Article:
Over in the eastern Mediterranean, November produced a couple of surprises. The world's most scrutinised OOPART, the Antikythera Mechanism, yielded-up another secret: the prediction of a solar eclipse that occurred on May 12, 205 BC.[8.] The basis of the accuracy of this prediction matches Babylonian mathematical astronomy based on observations, rather than Hellenistic Greek astronomy, hamstrung by its basis in an idealised cosmology. The redating of the mechanism to 200 BC based on this could be impactful on the question of its creator. Hipparchus is believed to have first developed a reliable way of predicting eclipses, drawing on a close understanding of Babylonian astronomy. He also lived on Rhodes where the mechanism is thought to have been made (from ceramic finds at the same wreck). Since the only certain date of his is 127 BC after which he was working on calculations, either his deduced lifetime dates of c. 190-120 BC might have to be revised, or else the inventor was an as-yet unknown genius (or college) on whose shoulders Hipparchus stood. A Babylonian on Rhodes? Another expedition to the Anikythera wreck is planned for this summer.
In October, the Wiltshire Museum in Devizes opened new galleries to display treasures from the sacred landscape of Stonehenge. This also marked an extremely rare event: the possible resolution of a long-standing mystery from the Early Bronze Age. It concerned the gold dagger found in the Bush Barrow by William Cunningham in 1808. Before falling to bits (but not before being painted), the handle was decorated with up to 140 000 gold studs, each almost as fine as a human hair. Made centuries before the first magnifying glass, it is one of the most phenomenal achievements of craftsmanship from antiquity (along with the lozenge and other gold objects found beside it). But how was it done and by who? Only children or myopic adults, we learn, would have had the eyesight and the dexterity to make them, permanently damaging their eyes in doing so. In dramatic terms, the museum director compared the work to modern forced child labour.[9.] How do we know that it was not one of the most esteemed things a person could do? As for microscopic work, Robert Temple has found many ancient lenses going back to 3300 BC, usually not displayed in museums, or incorrectly labelled.[10.] Officially, though, this case is closed.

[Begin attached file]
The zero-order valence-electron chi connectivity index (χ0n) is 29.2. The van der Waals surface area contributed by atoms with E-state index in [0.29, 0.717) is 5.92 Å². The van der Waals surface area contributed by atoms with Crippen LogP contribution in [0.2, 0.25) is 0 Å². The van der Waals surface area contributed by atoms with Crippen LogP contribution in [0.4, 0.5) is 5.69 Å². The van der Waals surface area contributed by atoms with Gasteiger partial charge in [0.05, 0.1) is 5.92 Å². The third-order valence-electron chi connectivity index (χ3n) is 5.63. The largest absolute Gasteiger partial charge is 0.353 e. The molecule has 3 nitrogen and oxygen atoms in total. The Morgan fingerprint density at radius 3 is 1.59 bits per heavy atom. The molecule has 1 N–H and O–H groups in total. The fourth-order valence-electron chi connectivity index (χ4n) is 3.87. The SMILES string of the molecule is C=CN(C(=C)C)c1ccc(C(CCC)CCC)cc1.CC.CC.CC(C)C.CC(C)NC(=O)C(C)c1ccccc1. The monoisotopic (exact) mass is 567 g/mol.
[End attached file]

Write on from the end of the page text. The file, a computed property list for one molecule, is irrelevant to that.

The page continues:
Last year's announcements of at least four major metallurgical discoveries pushed back the horizons of this technology in distinct cultures deeper into the past. At Baffin Island in Arctic Canada a smelting crucible and traces of copper alloys confirmed Viking metallurgy in that region between c. 1000-1400 AD. Not only is this the earliest high-temperature nonferrous metalworking in the New World north of Mesoamerica, its uncovering at the second confirmed Viking settlement in Canada opens to the way to a previously unknown transatlantic trade network between Viking seafarers and Native Americans.[11.] This seems to make somewhat moot the news from six months earlier that the Vinland Map, a purported 15th century Norse mappi mundi depicting 11th century Norse transatlantic voyages, is undoubtedly fraudulent.[12.] Fake or not, the Vikings were in North America by 1000 AD, the physical evidence of it grows yearly. If the Vinland Map is fake, it's a most prescient one, even more phenomenal than if it was 'genuine'.
Where there's Atlantis, there's brass.
Orichalcum ingot from the Gela wreck
Originally published in Fortean Times 327. Images of Delhi Iron Pillar by the author.